HOWTO Find broken symbolic links – Gentoo Linux Wiki

HOWTO Find broken links – Gentoo Linux Wiki

I was trying to find some broken links. however, although using
find . -type l

shows all links, it does nto use the cool flashing RED that BASH can do to shwo a broken links. So doing a quick Google turned me to this Gentoo howto: Nice n easy!
find . -type l | (while read FN ; do test -e "$FN" || ls -ld "$FN"; done)

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14 Responses to HOWTO Find broken symbolic links – Gentoo Linux Wiki

  1. Danny Rice says:


    find -L . -type l -lname ‘*’

  2. Ferg says:

    thanks. Will try that.


  3. Mark says:

    This seems a bit more direct:

    find -L . -type l

  4. UniIsland says:

    “find -L” follows sym links
    so it goes out of ./ dir

  5. Pingback: shell tip : identify broken symlinks - Tech@Sakana - A sysadmin’s blog

  6. osito says:

    To also show what the broken links used to point to:
    find -L Documents -type l -ls
    – or –
    find -L Documents -type l -exec ls -l “{}” \;
    – or –
    find -L Documents -type l -exec ls -l –color “{}” \; ## colorized

  7. Selah says:

    find -L . -type l
    gives me an error message:
    find: invalid predicate `-L’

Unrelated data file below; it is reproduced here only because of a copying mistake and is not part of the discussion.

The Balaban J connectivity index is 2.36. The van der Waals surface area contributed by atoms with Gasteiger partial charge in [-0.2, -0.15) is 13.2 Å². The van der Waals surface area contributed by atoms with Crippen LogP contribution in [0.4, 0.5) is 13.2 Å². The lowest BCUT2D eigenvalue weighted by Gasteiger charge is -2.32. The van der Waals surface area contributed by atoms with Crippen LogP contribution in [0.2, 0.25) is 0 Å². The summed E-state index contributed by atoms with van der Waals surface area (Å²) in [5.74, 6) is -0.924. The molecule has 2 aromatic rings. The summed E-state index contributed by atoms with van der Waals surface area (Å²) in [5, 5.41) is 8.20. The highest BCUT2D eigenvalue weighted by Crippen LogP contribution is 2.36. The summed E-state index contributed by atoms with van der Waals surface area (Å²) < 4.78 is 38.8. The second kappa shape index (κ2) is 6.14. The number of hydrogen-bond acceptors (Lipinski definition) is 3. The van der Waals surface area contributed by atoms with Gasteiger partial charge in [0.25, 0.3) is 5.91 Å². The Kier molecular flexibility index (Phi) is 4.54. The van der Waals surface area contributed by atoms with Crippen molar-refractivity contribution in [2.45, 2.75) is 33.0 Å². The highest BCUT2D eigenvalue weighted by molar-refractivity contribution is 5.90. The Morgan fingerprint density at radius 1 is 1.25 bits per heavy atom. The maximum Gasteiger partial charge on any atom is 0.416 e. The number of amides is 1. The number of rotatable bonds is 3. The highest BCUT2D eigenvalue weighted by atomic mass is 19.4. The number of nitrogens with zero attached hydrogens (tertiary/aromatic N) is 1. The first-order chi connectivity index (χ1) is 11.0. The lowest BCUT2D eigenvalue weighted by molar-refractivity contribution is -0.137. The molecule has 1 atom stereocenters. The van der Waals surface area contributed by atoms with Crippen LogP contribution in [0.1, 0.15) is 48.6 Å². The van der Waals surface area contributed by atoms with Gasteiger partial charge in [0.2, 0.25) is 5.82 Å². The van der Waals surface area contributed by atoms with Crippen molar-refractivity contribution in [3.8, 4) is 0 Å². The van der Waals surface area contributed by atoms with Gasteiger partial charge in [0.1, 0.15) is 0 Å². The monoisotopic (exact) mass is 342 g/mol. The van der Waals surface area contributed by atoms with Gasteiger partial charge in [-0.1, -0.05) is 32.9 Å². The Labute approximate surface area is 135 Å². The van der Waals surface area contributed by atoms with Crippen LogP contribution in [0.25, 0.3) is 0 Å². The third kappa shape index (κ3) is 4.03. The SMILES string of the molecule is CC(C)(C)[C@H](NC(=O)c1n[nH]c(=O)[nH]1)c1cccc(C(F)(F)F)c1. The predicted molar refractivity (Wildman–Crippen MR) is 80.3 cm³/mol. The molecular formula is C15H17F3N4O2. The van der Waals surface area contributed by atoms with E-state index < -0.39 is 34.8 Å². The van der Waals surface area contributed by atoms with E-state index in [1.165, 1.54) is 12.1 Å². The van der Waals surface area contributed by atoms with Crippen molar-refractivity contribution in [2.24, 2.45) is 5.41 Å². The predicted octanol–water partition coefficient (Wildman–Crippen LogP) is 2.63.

8. The Mikeness says:

    broken link search without pipe:

    find . -type l ! -execdir test -e ‘{}’ \; -print

  9. The Mikeness says:

    er, better off without the ‘ because your blog seems to turn it into the UTF-8 quotes:

    find . -type l ! -execdir test -e {} \; -print

  10. MagicalTux says:

    Another one assuming you are supposed to be able to read all files.

    This will match any link to a non-readable file.

    find . -type l ! -readable

    Another one assuming you never have symlimks to symlinks:

    find . -type l -xtype l

  11. Bill Mote says:

    What’s wrong with:

    find . -type l -exec rm {} \;

  12. Ferg says:

    Hi Bill, your example will delete all symbolic links. Plus xargs is far neater!
    The original example is to use ‘ls -l’ so that Bash will show broken symlinks in flashing red (if setup that way!).

  13. Bill Mote says:

    This is what I ended up with. WAY faster than find … Thanks for everyone’s help!

    ls -d /home/me/* | (while read FN ; do test ! -d “$FN” && sudo rm $FN; done)

  14. Shoorick says:

    ls -LR | grep ‘cannot access’

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